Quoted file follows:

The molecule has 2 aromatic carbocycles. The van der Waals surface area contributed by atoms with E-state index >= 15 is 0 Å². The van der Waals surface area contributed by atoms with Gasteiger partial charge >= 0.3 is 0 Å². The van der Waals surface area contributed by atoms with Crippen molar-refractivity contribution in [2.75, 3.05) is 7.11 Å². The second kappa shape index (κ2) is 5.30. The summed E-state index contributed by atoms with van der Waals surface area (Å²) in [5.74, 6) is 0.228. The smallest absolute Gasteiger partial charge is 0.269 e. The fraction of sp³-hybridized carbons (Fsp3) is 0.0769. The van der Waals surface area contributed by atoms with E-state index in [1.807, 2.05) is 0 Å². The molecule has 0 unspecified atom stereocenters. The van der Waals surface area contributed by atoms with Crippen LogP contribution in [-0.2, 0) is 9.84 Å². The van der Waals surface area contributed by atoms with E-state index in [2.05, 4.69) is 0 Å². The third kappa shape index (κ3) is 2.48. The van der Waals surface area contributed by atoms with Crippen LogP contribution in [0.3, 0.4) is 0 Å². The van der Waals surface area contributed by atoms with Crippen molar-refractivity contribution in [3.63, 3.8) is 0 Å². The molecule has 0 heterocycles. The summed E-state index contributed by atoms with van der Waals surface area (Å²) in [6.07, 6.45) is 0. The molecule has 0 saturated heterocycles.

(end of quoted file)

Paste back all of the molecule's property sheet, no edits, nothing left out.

The molecule has 2 aromatic carbocycles. The van der Waals surface area contributed by atoms with E-state index >= 15 is 0 Å². The van der Waals surface area contributed by atoms with Gasteiger partial charge >= 0.3 is 0 Å². The van der Waals surface area contributed by atoms with Crippen molar-refractivity contribution in [2.75, 3.05) is 7.11 Å². The second kappa shape index (κ2) is 5.30. The summed E-state index contributed by atoms with van der Waals surface area (Å²) in [5.74, 6) is 0.228. The smallest absolute Gasteiger partial charge is 0.269 e. The fraction of sp³-hybridized carbons (Fsp3) is 0.0769. The van der Waals surface area contributed by atoms with E-state index in [1.807, 2.05) is 0 Å². The molecule has 0 unspecified atom stereocenters. The van der Waals surface area contributed by atoms with Crippen LogP contribution in [-0.2, 0) is 9.84 Å². The van der Waals surface area contributed by atoms with E-state index in [2.05, 4.69) is 0 Å². The third kappa shape index (κ3) is 2.48. The van der Waals surface area contributed by atoms with Crippen LogP contribution in [0.3, 0.4) is 0 Å². The van der Waals surface area contributed by atoms with Crippen molar-refractivity contribution in [3.63, 3.8) is 0 Å². The molecule has 0 heterocycles. The summed E-state index contributed by atoms with van der Waals surface area (Å²) in [6.07, 6.45) is 0. The molecule has 0 saturated heterocycles.